Last time we imagined ourselves as a newly minted cyclist taking our first pedal strokes on the ambitious voyage from wholly sedentary to elite performance.
After only a few weeks we’ve started to enjoy dividends, delivered largely by shifts in blood plasma volume and chemical upticks in the shape of performance-catalysing enzymes.
Thanks to millions of years of evolution, our brain has reacted by quickly dialling up what it can, and the early results are profound: power is up, heart rate is down and perception of effort is becoming normalised as more oxygen is being delivered to hungry muscles.
As a new athlete we are emotionally surfing this transformational progress – little wonder cycling is highly addictive. But what’s next?
The changes that follow fluid and chemical alterations are even more profound, but they also work on longer lead times. These are hard-won structural changes, embedding solid foundations but taking years to build and being subject to diminishing returns – putting in more to get back less.
Still, these returns will remain with us for life: whether or not Miguel Indurain (pictured) retains specific fluid and chemical adaptations from his cycling days today, he will still have that huge heart that powered his huge frame over the high mountains back in the 1990s.
Indeed, one of the most significant structural shifts a trained body undergoes is the increasing size of the heart’s left ventricle. There are four chambers in the heart, but it is the left ventricle that turbo-charges richly oxygenated blood to the muscles.
Changes in left ventricle size take years and are purely the product of duration/demand training doses – how much and for how long.
Pro cyclists ride for 11 months of the year and up to 30 hours per week in a structured plan. The whole idea is to deeply embed these structural alterations incrementally over time, like layers of sediment, building the bedrock.
- Related: How much better are pro cyclists?
Or as coach Dr Jon Baker puts it, ‘The guy who trained for two years is generally better than the one who trained for one year because our training adaptations compound over time.’
The more we ride, the more we experience subtle improvements in our capillarisation and vascularity – capillaries being the network of blood vessels that perfuse oxygenated blood around the body; upgrades to vascularity being code for veins becoming more prominent and visible as they enlarge to carry more blood and as body fat reduces to reveal them more.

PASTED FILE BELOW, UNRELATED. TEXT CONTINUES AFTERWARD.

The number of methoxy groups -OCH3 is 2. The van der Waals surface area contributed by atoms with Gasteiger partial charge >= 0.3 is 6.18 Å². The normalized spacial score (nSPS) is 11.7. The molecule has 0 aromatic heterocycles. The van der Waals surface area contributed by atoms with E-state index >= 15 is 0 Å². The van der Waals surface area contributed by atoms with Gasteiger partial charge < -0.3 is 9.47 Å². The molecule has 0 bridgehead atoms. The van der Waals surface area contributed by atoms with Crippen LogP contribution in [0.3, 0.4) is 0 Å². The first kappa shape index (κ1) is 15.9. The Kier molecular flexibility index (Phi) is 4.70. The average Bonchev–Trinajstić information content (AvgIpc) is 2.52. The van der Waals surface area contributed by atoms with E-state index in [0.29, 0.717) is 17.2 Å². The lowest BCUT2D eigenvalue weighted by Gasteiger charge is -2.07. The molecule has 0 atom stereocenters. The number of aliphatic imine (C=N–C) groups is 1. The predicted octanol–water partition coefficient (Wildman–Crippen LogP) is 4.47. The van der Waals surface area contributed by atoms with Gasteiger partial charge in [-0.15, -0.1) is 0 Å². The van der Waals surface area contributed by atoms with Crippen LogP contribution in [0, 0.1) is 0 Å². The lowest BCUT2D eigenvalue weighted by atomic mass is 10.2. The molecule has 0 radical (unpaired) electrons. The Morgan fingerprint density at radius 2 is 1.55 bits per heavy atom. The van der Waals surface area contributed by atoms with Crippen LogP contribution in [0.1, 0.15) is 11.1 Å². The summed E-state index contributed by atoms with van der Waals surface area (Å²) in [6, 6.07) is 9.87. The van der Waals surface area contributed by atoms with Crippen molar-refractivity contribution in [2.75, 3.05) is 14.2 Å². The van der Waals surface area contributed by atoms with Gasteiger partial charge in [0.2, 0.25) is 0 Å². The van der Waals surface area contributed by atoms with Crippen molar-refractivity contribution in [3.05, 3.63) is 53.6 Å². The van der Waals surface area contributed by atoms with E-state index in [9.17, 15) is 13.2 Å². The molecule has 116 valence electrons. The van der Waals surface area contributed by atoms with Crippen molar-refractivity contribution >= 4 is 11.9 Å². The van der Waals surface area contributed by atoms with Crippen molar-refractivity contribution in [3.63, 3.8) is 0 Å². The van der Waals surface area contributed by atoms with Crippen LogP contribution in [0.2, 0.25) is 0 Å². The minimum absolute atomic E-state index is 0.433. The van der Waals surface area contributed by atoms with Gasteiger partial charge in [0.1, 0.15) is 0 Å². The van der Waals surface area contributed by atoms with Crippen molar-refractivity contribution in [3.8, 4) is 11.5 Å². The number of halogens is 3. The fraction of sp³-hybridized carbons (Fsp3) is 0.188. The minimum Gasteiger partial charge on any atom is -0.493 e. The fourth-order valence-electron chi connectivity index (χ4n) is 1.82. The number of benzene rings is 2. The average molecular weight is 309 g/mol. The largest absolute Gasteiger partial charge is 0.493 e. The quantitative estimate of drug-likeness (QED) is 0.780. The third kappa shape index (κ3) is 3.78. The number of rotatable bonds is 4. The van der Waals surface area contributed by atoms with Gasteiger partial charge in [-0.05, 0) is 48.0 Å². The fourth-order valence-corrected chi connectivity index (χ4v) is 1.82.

Among the key building blocks in the athlete’s structural edifice are mitochondria. These mysterious little bacteria-like organelles, or ‘tiny organs’, are part-biology and part-wizardry.
They utilise aerobic respiration to alchemise the universal biological energy currency – adenosine triphosphate, or ATP – and they can grow and even divide to increase function and density.
In fact, so important are they that it has been posited by Tadej Pogačar’s coach, Iñigo San Millán, that one of the factors that sets the Slovenian apart is his mitochondrial density.
The good news is that we can all up-train our mitochondrial density over time, but the not-so-good news is that the extent we are able to do this largely depends on genetics.
Slow-twitch vs. fast-twitch muscles
The same can be said for building muscle. We’re all born with a genetic predisposition to have a mix of muscle fibres: slow-twitch, fast-twitch and the less well-known ‘intermediate’ fibres.
Slow-twitch muscles are endurance-biased and tremendously efficient because they function on fats and carbohydrates to produce energy, whereas fast-twitch are powerful and explosive but not efficient because they are fuelled very differently, via glycogen and short-fused phosphocreatine, within the muscle.
The intermediate fibres sit in the middle and are actually the most trainable to behave like either slow-twitch or fast-twitch.
You’ll probably already know where you are on what we shall call the Chris-fibre spectrum – do you have long, skinny muscles like Froome or bulky muscles like Hoy? Or, more probably, something in the middle like Boardman?
As we endeavour to adapt physically, the first requirement is to think about what kind of cycling we want to do, and assess our muscular genetics, hopes and dreams accordingly.
Fast-twitch fibres will be ideal for sprinting and riding hard for up to a few minutes, but being adept at anything from 20 minutes up to ultra-endurance distances depends on a slow-twitch ‘miles-per-gallon’ approach.
The best endurance athletes will have up to 80% slow-twitch fibres to sustain work over time and distance, and a big reason for that is slow-twitch muscles typically exhibit rich mitochondrial density, which vitally helps to balance energy demands and lactate build-up.
Once again, Tadej Pogačar, ladies and gentlemen. But since most of us are towards the middle of the bell-curve in terms of our muscle fibre bias, how might this influence the kind of riding we want to do and hence the kind of training that will maximise our performance? Find out next month.
Photo: Danny Bird
Phil Cavell is co-founder and bikefitter at Cyclefit in London. His book The Midlife Cyclist is available on Amazon (£11.99)